Why did the State come in?  After a recent murder conviction a retired State firearms examiner conclusively demonstrated that shell casings found at the crime scene came from at least two weapons, not one as the police lab claimed.  The judge dismissed the case, which will be retried.


     Everyone’s heard of Phil Spector, the celebrity murder defendant whose first trial ended in a hung jury (his retrial will begin any day.)   There’s no disputing that the victim, Lana Clarkson, died from a bullet discharged while a gun barrel was in her mouth.  Spector claims that he was six feet away when the gun went off.  His claim was propped up by blood spatter expert Stuart James, who said that droplets could travel six feet.  But Sheriff’s criminalist Dr. Lynne Herold, who admitted she had taken one of James’ courses, said no, that their range was at most three feet.  That little duel is likely to replay itself.  Meanwhile, what are we to think of blood spatter evidence?  Is it meaningful or not?


     Maybe CSI isn’t all that it’s cracked up to be.  Physical evidence has to be collected, bagged, tagged and interpreted by fallible humans who can slip at any stage of the process, damaging the goods, making them out to be what they’re not, or inferring that they mean something they don’t.  It’s happened with arson, fingerprints, ballistics and blood spatter.  Last week we mentioned that goofs leading to wrongful convictions have even happened with DNA, which is particularly scary given its aura of infallibility.

     According to a recent article in the New York Post, the National Academy of Sciences is expected to shake things up this December with a report that will question the value and accuracy of accepted forensic techniques.

     Not to worry, Joe Friday.  Looks like shoe leather will be in style a while longer.

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Arson investigation issues


Posted 10/5/08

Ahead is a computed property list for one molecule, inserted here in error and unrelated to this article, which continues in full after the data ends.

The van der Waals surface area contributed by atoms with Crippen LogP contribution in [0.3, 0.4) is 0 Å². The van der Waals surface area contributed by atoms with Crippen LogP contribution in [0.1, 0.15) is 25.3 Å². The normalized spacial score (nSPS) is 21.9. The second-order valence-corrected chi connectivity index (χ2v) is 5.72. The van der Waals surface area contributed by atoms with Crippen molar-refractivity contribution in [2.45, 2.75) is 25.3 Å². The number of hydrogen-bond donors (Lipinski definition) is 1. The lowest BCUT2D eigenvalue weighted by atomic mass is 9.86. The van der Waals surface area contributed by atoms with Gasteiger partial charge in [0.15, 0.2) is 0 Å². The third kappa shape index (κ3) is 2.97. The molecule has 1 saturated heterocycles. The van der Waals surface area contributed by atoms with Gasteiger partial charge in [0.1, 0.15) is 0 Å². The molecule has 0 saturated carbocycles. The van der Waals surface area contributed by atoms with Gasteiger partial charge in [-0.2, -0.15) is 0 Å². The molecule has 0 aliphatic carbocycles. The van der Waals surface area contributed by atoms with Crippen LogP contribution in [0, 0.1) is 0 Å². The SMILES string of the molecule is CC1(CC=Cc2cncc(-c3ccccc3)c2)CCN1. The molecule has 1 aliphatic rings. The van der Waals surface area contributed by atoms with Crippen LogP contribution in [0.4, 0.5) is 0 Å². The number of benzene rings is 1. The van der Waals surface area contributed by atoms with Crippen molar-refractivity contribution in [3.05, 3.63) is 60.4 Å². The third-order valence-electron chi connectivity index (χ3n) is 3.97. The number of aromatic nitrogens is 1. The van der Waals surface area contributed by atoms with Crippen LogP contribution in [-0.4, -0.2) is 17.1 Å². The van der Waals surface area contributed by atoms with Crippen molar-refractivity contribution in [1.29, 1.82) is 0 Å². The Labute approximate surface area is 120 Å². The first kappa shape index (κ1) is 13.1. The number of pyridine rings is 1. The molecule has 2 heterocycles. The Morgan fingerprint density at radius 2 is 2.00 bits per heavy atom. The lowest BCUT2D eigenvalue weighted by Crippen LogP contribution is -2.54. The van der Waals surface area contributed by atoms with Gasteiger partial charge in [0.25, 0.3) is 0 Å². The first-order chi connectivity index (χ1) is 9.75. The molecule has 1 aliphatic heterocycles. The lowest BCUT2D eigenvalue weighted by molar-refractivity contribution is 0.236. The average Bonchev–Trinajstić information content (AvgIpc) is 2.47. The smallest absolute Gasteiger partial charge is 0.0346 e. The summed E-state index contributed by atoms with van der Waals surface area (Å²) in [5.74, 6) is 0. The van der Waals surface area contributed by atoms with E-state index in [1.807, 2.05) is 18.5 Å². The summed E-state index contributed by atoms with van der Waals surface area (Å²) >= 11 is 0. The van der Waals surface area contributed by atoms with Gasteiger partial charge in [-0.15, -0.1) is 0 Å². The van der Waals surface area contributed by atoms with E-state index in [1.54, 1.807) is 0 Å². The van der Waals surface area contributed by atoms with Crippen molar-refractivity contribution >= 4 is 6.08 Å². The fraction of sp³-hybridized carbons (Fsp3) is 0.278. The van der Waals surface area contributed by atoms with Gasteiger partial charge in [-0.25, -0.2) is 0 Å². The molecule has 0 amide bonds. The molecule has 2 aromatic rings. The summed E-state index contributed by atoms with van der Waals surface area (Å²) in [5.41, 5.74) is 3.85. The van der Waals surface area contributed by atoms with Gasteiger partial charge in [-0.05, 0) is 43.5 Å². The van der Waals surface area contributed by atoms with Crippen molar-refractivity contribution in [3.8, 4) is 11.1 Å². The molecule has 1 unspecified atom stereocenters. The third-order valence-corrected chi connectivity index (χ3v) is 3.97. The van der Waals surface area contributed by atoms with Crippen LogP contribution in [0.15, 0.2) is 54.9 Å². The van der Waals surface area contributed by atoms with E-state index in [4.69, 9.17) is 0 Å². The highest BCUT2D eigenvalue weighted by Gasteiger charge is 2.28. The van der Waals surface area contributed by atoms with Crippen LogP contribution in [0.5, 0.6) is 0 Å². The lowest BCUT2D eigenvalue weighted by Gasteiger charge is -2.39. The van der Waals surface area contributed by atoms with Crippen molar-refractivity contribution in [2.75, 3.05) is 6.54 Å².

LABS UNDER THE GUN

Can police crime laboratories be trusted?

    “Of the 33 adjudicated cases from the Wayne County Prosecutor’s Office that were reanalyzed, 3 exhibited Class I inconsistencies.  In total, this equates to approximately 10% of the completed firearms cases having significant errors.  On average, the DPD firearms unit analyzes 1,800 cases per year.  If this 10% error rate holds, the negative impact on the judicial system would be substantial, with a strong likelihood of wrongful convictions and a valid concern about numerous appeals.”

     By Julius (Jay) Wachtel.  These words aren’t from do-gooders wringing their hands about possible miscarriages of justice.  They’re from an official September 2008 report by the Michigan State Police setting out the preliminary findings of an audit of the Detroit crime lab’s firearms unit.

     Firearms examiners often test-fire recovered guns hoping to link them to crimes.  Firing a weapon leaves markings on bullets and cartridge casings that are supposedly unique to that specific gun.  If a sufficient number of identical marks are present in the same locations on cartridge casings or bullets recovered at a crime scene (or extracted from a body) it’s evidence that they were fired by the same gun.  Naturally, great care must be taken to insure that there are enough points in common.  It’s also critical that there are no dissimilarities; just like in fingerprinting, only one inconsistency rules out a gun as being the source of a particular bullet or cartridge casing.

     Michigan State Police auditors reviewed 200 firearms cases.  Nineteen had “either Class I or Class II inconsistencies”.  A Class I error means that an examiner erroneously declared a match.  Such “false positives” can obviously lead to a wrongful conviction.  In Class II errors, “false negatives,” a match was overlooked, possibly letting a guilty person go free.

     Detroit PD responded by shutting down the entire crime lab -- not just the firearms unit -- and turned over all forensic analysis to the State.  It then set out on the unenviable task of reviewing past cases involving testimony by firearms examiners.  There was little choice, as defense attorneys immediately announced they would begin questioning everything the lab has ever done.  Meanwhile displaced lab employees mounted a protest, claiming that problems in the firearms unit did not affect the good work the lab was doing elsewhere, from fingerprint comparison to DNA.  Their view was undercut by the words of their own superior, who in a September 2008 memo reported that the lab’s overworked and underpaid staff was running four-thousand chemistry and biological cases behind.  (She retired when the lab closed.)

     Alas, Detroit isn’t unique.  In November 2002 Houston shut down the DNA section of the police crime lab after an investigation by a TV station revealed a history of shoddy work.  A subsequent audit of the lab’s DNA work disclosed “a wide range of serious problems ranging from poor documentation to serious analytical and interpretive errors that resulted in highly questionable results being reported by the Lab.”  Issues were also reported in firearms, trace evidence and drug analysis.